# Binomial Theorem

The Binomial Theorem states that the binomial coefficients $C(n,k)$ serve as coefficients in the expansion of the powers of the binomial $1+x$:

$\displaystyle (1+x)^{n}=\sum_{k=0}^{n}C(n,k)x^{k}.$

(Let me note in passing that there are multiple notations for the binomial coefficients: $C(n,k)$, $C_{k}^{n}$, $^{n}C_{k}$, $_{n}C_{k}$, ${n \choose k}$. For historical reasons, I choose $C(n,m)$. I believe these are the notations that are used most consistently throughout this site.)

Observe that one of the interpretations of the Binomial Theorem is that $(1+x)^n$ is the generating function of the sequence $C(n,k) ,\space k=0,1,\ldots ,n$.

### Combinatorial Proof 1

$(1+x)^n$ is just a shorthand for the product of $n$ monomials:

$(1+x)^{n}=(1+x)(1+x)\cdot\ldots\cdot (1+x).$

On the right there is a polynomial, say $P$, of degree $n$. To obtain this polynomial we have to perform $2^{n}$ multiplications each time choosing either $1$ or $x$ in each of the factors. The coefficient $[x^{k}]P$ by the term $x^k$ is the number of ways to choose $k$ $x$'s and, therefore, $n-k$ $1$'s. This is exactly $C(n,k)$.

### Inductive Proof

There is nothing to proof for $n=1$. Assume the theorem holds for $n = m$ and let $n=m+1$. As is common, I shall assume $C(a,b)=0$, for $b\lt 0$ and for $b\gt n$. Using Pascal's Identity $C(m+1,k)=C(m,k-1)+C(m,k)$,

$\displaystyle \begin{array}{2,4} \sum_{k=0}^{m+1}C(m+1,k)x^{k} &= \sum_{k=0}^{m+1}(C(m,k-1)+C(m,k))x^{k} \\ &= x\sum_{k=0}^{m}C(m,k-1)x^{k-1}+\sum_{k=0}^{m}C(m,k)x^{k} \\ &= x(1+x)^{m} + (1+x)^{m} \\ &= (1+x)^{m+1}. \end{array}$

Note that what we just shown admits a slightly different interpretation. If we denote $\displaystyle S_{n}=\sum_{k=0}^{n}C(n,k)x^{k}$ then the above gives a recurrence relation for $S_n$: $S_{m+1}=xS_{m}+S_{m}=(1+x)S_{m}$, which leads to the same conclusion.

### Combinatorial Proof 2

To prove that the two polynomials of degree $n$ whose identity is asserted by the theorem, it will suffice to prove that they coincide at $n$ distinct points. We shall actually show that they coincide for all $x\in\mathbb{N}$.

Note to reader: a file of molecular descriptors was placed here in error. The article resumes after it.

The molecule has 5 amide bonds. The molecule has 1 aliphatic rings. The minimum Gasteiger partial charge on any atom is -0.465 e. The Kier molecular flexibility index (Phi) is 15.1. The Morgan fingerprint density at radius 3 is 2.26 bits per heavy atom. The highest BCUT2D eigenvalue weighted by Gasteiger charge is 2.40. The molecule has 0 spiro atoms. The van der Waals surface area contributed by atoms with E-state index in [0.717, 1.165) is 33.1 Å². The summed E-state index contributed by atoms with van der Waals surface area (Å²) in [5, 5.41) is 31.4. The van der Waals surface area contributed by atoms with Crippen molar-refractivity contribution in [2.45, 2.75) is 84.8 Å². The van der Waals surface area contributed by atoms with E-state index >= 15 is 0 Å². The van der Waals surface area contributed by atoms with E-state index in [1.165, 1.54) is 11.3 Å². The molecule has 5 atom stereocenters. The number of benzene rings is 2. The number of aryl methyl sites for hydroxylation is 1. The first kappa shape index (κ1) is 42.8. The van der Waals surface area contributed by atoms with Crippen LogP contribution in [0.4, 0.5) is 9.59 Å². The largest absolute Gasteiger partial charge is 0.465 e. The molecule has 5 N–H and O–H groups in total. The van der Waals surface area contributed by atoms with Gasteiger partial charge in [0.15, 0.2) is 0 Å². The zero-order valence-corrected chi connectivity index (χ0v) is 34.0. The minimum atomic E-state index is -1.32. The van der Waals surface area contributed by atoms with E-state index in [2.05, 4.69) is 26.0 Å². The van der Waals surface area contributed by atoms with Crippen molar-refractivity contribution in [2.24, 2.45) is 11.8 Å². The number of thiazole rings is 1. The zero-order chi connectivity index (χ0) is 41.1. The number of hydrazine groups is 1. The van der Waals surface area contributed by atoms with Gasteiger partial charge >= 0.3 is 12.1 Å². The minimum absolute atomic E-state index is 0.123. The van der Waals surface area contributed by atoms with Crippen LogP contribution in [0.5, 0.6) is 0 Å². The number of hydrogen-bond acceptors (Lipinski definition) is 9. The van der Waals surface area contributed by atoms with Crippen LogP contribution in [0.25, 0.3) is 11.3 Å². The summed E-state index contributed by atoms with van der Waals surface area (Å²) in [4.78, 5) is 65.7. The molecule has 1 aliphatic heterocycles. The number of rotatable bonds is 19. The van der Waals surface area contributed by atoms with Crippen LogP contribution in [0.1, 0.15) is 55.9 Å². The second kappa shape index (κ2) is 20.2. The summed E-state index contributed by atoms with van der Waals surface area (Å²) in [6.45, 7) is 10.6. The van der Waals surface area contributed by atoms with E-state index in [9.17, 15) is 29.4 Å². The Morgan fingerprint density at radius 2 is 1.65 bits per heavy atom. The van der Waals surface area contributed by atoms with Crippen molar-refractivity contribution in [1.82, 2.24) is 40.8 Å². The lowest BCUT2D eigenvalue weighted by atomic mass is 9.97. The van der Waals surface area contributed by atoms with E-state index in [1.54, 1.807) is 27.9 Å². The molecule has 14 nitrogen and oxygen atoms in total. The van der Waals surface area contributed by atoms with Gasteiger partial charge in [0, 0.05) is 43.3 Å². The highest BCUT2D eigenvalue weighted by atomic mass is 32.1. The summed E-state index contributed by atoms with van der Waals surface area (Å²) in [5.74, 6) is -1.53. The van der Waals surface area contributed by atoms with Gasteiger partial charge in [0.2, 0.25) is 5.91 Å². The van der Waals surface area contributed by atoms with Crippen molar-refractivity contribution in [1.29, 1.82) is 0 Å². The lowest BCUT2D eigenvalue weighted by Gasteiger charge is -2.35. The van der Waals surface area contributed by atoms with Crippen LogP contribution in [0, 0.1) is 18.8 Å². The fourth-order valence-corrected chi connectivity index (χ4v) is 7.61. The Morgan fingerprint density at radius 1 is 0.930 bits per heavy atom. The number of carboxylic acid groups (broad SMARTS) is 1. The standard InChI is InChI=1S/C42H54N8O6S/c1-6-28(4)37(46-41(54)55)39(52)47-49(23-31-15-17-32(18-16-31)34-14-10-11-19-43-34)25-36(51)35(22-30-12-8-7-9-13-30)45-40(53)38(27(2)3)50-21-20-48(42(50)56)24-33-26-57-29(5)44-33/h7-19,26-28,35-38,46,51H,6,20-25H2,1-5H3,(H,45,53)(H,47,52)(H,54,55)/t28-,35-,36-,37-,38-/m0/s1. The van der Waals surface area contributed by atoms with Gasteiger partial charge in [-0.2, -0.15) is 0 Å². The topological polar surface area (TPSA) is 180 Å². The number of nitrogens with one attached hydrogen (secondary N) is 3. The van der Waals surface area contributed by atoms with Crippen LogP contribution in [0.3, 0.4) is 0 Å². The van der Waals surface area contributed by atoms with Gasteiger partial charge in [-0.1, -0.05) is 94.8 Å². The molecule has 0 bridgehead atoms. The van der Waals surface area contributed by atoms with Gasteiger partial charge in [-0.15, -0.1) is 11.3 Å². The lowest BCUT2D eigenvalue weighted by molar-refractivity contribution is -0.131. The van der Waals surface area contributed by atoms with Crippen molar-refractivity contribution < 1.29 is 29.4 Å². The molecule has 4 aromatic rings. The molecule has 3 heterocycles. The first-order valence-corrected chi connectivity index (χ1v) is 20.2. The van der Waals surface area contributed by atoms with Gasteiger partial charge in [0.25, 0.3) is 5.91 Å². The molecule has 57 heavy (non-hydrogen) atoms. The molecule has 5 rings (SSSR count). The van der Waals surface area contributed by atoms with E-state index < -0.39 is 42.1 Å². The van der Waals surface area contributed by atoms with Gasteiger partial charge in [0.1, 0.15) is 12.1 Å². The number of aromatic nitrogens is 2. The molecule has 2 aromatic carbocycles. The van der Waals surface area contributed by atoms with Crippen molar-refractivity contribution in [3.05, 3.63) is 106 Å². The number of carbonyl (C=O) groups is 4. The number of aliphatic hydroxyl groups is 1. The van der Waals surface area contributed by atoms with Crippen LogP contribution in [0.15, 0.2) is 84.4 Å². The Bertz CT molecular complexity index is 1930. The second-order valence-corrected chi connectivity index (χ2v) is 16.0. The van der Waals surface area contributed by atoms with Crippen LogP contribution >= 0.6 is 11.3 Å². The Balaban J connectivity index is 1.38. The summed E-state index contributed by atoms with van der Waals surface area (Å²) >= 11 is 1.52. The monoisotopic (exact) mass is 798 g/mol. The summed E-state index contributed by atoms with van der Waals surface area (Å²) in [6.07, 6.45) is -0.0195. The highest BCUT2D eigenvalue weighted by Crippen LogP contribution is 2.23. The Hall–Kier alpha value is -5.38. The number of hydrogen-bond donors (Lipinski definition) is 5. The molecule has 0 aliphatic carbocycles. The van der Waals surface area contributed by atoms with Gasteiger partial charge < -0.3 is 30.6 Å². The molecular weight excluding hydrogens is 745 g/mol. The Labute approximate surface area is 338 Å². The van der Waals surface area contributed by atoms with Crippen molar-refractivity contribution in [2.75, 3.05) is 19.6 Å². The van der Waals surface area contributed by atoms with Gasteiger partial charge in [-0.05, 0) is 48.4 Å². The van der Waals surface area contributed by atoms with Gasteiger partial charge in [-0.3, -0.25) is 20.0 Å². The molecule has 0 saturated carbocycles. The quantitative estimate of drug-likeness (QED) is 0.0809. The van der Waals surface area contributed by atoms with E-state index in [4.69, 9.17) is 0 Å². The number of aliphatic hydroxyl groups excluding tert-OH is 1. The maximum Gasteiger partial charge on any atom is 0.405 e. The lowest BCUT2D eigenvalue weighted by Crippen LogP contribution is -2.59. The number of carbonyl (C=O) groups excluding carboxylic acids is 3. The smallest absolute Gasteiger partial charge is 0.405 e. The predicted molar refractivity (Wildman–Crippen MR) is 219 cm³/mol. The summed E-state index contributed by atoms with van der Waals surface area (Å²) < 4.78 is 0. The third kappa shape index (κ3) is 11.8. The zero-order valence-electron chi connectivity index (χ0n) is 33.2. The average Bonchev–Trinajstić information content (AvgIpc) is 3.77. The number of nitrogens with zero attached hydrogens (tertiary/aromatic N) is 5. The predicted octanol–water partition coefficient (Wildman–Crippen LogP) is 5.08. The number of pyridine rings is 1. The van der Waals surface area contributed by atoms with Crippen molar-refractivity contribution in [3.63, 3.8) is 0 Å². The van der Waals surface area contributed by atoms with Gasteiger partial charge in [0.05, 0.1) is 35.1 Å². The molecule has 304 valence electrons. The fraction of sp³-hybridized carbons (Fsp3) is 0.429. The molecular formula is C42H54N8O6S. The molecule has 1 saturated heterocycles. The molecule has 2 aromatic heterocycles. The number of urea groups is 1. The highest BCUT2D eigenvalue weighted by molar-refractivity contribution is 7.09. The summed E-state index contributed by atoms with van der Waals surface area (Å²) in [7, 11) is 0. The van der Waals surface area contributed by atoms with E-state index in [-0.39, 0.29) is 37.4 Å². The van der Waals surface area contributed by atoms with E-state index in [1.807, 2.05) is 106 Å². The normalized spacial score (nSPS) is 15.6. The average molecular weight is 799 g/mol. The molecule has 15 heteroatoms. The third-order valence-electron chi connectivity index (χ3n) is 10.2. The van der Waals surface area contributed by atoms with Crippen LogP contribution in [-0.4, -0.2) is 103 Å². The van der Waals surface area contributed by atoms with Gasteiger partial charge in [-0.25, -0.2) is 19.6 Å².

Suppose that $x$ is a positive integer, and let $A$ be the set of all functions $f:\space\{1,2,\ldots , n\}\rightarrow\{1,2,\ldots ,x,x+1\}$.

By the Product Rule of counting, the cardinality of $A$ is $|A|=(1+x)^n$.

Now count the elements of $A$ in a different way. For $0\le k\le n$, let $A_k$ be the set of all functions that map exactly $n-k$ elements onto the number $x+1$; i.e.,

$A_{k}=\{f\in A:\space |f^{-1}(x+1)|=n-k\}.$

Then $\displaystyle A=\cup_{k=0}^{n}A_{k}$, and the union is disjoint, so that $\displaystyle |A|=\sum_{k=0}^{n}|A_{k}|$.

To count the elements of $A_k$, choose a set $Y$ of $k$ elements from $\{1,2,\ldots , n\}$ in $C(n,k)$ ways. There are $x^k$ functions $Y\rightarrow \{1,2,\ldots , x\}$, and each such function gives an element of $A_k$, by defining $f(i)=x+1$, for $i\in\{1,2,\ldots ,n\}\setminus Y$. Hence, $|A_{k}|=C(n,k)x^k$, and the proof is complete.

### Corollary

$\displaystyle\sum_{k=0}^{n}C(n,k)=2^n$

$\displaystyle\sum_{k=0}^{n}(-1)^{k}C(n,k)=0$

### Proof

Substitute $x=1$ and $x=-1$ into $\displaystyle (1+x)^{n}=\sum_{k=0}^{n}C(n,k)x^{k}.$

Note that the second identity can be rewritten as $\displaystyle\sum_{k=0}C(n,2k)=\sum_{k=0}C(n,2k+1)$.

### References

1. P. Hilton, D. Holton, J. Pederson, Mathematical Reflections, Springer Verlag, 1997
2. R. Graham, D. Knuth, O. Patashnik, Concrete Mathematics, 2nd edition, Addison-Wesley, 1994.
3. V. H. Moll, Numbers and Functions: From a Classical-Experimental Mathematician's Point of View, AMS, 2012 ### Pascal's Triangle and the Binomial Coefficients